So now the question is: How much does one have to save monthly, and for how long, to build a $2,000,000 financial engine? The answer to this is found by simply using a “Future Value” formula calculator. For a $2,000,000 financial engine, it would require saving about $1,380 per month and earning 8% annually for 30 years. I fully realize this is likely beyond the means of most Americans but the concept is still true, simple, and powerful. Lesson: Save as much as you can, as long as you can. As I’ve never heard any retiree complain that s/he had too much money! Also take note that Time is the biggest key to success in building wealth.
(End)

(Continued on next page)

2010 Market Analysis Contd:
Now, looking ahead at 2010 we see the following: new unemployment continues to decrease; the global stock market had wonderful 2009 returns; Christmas sales indicate the consumers are willing to spend again; inflation is still under control; Asian economies are on the rebound, China is experiencing 8% GDP growth, the U.S. dollar is depreciating due to excessive expansion (printing) of the money supply, and gold and oil/gas has doubled in the past year. With the S&P500 up nearly 25% YTD, what areas of the market should the defensive investor focus on in 2010 to minimize his/her risk while maximizing the return potential? Overall and 2010, I expect the global economies to continue to expand especially in Asia. And from the U.S. perspective I anticipate the U.S. dollar to continue to depreciate and global commodities to continue to reflect this through appreciating values. I further expect commodity prices to continue to appreciate due to strengthening global demand and politics. In light of increased global risks (Note: the easy money was taken off the table and 2009) I will set this year’s portfolio asset allocation to 60% stocks and 40% bonds and cash. I will hedge to fund against U.S. currency loss by investing in international funds held primarily in foreign currencies. I will further hedge the fund against significant commodity increases by holding in minority positions (weighting) a couple commodity-based funds. On the next page is a layout of a hypothetical fund using the defensive investor strategy and investing $100,000. Over the course of the year this fund’s performance will be tracked and compared against its benchmarks and the major market indices.
(End)

Risk & Volatility

By: tchotki – Marketocracy 100 member; forum posting

(Reprint)

Why is risk management critical? First let’s define risk as being exposed to uncertainty of meeting a goal. This permits risk a slightly broader definition than failure to meet a goal.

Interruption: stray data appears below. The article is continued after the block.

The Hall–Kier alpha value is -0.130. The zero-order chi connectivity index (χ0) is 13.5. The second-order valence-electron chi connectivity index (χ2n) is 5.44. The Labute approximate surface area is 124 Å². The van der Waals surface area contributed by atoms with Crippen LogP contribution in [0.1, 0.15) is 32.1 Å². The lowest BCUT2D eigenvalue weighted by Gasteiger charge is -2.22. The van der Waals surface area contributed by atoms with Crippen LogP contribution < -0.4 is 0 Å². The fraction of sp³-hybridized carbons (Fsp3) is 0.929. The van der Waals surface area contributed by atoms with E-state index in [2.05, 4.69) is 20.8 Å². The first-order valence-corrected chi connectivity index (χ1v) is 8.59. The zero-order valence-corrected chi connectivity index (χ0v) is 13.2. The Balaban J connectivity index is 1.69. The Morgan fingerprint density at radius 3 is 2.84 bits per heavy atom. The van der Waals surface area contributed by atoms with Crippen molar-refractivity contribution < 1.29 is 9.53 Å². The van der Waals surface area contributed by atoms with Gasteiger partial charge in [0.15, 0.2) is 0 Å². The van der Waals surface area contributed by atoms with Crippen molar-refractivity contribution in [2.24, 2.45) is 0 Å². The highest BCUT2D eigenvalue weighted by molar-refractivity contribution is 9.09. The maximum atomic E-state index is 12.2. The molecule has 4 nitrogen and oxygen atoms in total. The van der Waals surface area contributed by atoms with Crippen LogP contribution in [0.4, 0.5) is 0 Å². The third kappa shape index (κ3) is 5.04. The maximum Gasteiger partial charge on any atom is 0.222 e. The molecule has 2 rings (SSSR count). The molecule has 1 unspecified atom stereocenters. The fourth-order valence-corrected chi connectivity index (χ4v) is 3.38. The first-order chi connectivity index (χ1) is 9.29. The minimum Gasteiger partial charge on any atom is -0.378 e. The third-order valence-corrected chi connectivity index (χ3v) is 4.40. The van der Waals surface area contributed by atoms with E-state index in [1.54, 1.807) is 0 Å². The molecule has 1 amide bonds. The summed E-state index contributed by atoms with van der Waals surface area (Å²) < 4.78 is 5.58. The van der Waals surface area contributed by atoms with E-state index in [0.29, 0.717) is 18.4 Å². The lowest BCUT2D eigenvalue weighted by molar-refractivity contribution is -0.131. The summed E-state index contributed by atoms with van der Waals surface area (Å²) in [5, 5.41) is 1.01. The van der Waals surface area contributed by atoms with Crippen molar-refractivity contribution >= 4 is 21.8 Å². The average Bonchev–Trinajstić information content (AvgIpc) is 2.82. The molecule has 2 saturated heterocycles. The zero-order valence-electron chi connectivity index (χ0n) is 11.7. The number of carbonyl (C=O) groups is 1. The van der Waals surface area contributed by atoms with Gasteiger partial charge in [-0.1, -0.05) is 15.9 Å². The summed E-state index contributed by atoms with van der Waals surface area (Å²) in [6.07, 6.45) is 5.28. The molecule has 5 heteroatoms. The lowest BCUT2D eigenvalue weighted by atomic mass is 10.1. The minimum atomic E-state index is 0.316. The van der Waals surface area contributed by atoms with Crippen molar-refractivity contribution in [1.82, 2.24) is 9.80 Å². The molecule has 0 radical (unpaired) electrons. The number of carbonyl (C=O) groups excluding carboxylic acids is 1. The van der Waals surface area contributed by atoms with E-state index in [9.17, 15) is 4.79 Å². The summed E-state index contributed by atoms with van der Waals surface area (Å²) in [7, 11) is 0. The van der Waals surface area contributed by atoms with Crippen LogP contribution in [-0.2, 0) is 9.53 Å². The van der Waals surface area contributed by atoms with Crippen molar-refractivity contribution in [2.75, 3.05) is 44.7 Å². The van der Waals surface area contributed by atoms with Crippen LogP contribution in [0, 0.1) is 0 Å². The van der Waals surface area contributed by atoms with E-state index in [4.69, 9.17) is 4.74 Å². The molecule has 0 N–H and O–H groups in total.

Imagine you had a friend whose father died five months and two weeks ago. His father was very wealthy and the estate owes significant taxes. Taxes are due in two weeks. The estate is cash poor and a planned sale of a nearby home recently fell through. The home is appraised at $100,000 and you happen to have knowledge of construction methods and you know the replacement cost is also about $100,000. He tells you he is dropping the price to $80,000 just to raise the needed cash. You offer him cash on the spot. It is July 1, 2001 and you and he walk down to the attorney's office and close on the property the same day. One block away, an identical house build at the exact same time also has a "For Sale" sign out and closes for $100,000 on the same day. One block in the other direction is another identical house, also built at the same time also with a "For Sale," sign out front. The owner raises the price to $110,000 to have a good negotiating position and plans on selling for $100,000. The first person to see it is so enthralled; he doesn’t bother to have it appraised, and hands over the $110,000 and settles on it the same day. All three parties have a goal of not losing money (property value). For convenience sake, no one borrowed money, as this would leverage the transactions. Six months later, Mylan Pharmaceuticals announces a plan to open a new plant in town and demand for property is high. Investors are moving into town in droves. On January 1, 2002, each party has their home appraised. The homes now appraise for $125,000. One year later, Mylan cancels its plans and has laid-off 5,000 local workers and transferred another 5,000 to New Hampshire. On July 1, 2003, the parties have their properties appraised again, and prices have collapsed. The homes appraise for $90,000.